Articles & Case Studies

SeSys helps Southern Water to improve water sampling procedures with innovative MOBOTIX CCTV system

Posted: Friday 10th September 2010

Major UK water utility goes beyond mandated requirements as part of a multi-million pound programme to safeguard and ensure quality drinking water

MOBOTIX AG, a leading manufacturer of complete high-resolution IP video systems have released details that MOBOTIX advanced partner SeSys Ltd, a specialist in network vision solutions, has been selected by Southern Water to deploy a innovative CCTV solution to provide additional visual verification for its drinking water sampling procedures at up to 100 sites across the south of the UK.

Southern Water supplies fresh, quality drinking water to households across Sussex, Kent, Hampshire and the Isle of Wight. The company inspects the quality of its drinking water every week at locations across its regions via a manual sampling process that includes a critical sequence of actions to ensure that the sample reaches the highest standards. To ensure that the samples are properly carried out and verifiable, Southern Water began a project to install a high resolution Digital CCTV system which alerts its main control centre when a water supply site is visited, records the entire sampling process and archives the footage for a minimum time period, in line with Data Protection requirements.

Following a framework based tender, Southern Water selected a solution from SeSys which included a MOBOTIX camera. SeSys are a specialist in digital IP and networked video who has worked with major utility providers including Yorkshire Water, Northern Ireland Water and Scottish Water for several years. The firm is well known within the industry for innovative, bespoke projects– especially within challenging outdoor, subterranean and haz-chem environments.

“The solution from SeSys was run at a pilot site for a number of weeks and proved extreme reliability with good image quality while the built-in record-to-flash capability allows us to deploy only a minimal amount of equipment on each site” explains Paul Leverett, Telemetry Projects Team Manager for Southern Water, “The cameras only start recording when somebody enters a water sampling kiosk and this activity also sends an alert to our control centre near Worthing, which allows a technician to simultaneously monitor the process in real time.”

The new Southern Water visual assurance system goes beyond the Drinking Water Quality Inspectorate (DWI) guidelines and is part of an ongoing commitment by Southern Water to ensure safe and clean water supply to over 1 million households across southern England. Each day, the company supplies 555 million litres of drinking water from 90 water treatment works along more than 13,600 kilometres of water mains to customers’ taps.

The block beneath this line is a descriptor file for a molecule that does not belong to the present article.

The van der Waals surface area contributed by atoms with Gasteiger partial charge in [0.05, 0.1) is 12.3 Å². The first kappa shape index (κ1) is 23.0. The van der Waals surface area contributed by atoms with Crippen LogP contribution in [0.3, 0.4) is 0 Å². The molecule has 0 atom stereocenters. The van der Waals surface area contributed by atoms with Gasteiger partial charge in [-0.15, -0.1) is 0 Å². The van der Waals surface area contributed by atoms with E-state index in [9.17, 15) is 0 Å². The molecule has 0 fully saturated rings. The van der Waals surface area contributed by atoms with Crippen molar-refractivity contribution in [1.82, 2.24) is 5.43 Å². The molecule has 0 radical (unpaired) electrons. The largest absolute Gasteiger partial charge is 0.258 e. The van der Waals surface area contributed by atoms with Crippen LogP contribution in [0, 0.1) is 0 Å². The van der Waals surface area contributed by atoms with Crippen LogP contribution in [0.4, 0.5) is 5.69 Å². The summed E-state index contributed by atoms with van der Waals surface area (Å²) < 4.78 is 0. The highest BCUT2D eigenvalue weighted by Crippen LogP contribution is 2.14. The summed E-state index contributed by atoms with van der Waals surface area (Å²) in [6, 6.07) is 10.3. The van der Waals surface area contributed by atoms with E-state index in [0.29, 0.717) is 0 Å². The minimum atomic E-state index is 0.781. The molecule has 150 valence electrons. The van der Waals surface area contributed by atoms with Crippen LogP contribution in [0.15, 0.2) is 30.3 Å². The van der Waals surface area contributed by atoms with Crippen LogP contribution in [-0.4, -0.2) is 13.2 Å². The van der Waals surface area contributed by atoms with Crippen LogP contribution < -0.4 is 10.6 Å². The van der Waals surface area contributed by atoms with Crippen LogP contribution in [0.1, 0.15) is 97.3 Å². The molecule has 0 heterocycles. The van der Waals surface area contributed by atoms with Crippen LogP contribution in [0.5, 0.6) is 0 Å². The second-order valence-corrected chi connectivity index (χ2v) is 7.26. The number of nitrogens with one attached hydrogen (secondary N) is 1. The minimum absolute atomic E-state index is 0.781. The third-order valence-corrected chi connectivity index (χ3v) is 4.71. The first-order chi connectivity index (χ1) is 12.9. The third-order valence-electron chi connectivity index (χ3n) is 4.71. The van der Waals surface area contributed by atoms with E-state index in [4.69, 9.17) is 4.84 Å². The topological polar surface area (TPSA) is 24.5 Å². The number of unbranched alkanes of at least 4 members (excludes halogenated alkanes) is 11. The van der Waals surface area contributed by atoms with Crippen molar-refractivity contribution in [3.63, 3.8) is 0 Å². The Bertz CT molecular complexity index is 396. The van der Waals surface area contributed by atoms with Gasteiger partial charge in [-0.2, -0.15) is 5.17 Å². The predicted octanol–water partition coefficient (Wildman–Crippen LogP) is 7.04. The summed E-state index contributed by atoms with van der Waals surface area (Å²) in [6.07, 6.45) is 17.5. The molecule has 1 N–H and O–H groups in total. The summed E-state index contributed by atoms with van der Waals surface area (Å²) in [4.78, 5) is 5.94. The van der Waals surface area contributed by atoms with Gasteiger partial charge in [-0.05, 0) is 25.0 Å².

“The system has been installed in around half of all our water supply sites and will be fully operational by June” explains Leverett.

Each site uses MOBOTIX’S Q24 camera to provide a 360° all-round view able to capture an entire sample collection area and locally store the video footage. Each camera is also connected by either ADSL or MPLS to allow the Southern Water Control Centre to view each sample collection process and to archive video footage if required.

“The project with Southern Water is a great example of CCTV as a health and safety asset and cost saver,” explains Dan Eames, Technical and Projects Manager, “Water sampling is vitally important to Southern Water and must be 100% reliable. With visual verification, Southern Water can confirm when and how the sample collection was conducted, providing a valuable audit record and the opportunity to reinforce good practice and training.”

SeSys are in discussion with several other water utility companies across the UK to deliver similar solutions, “The return on investment for the system is relatively short if you take into account the cost of re-tests and the operational impact of ‘false negatives’, which trigger a significant amount of work due to the stringent DWI requirements” comments Eames, “This is one of those instances that CCTV can really help stop a small issue turning into a major problem.”

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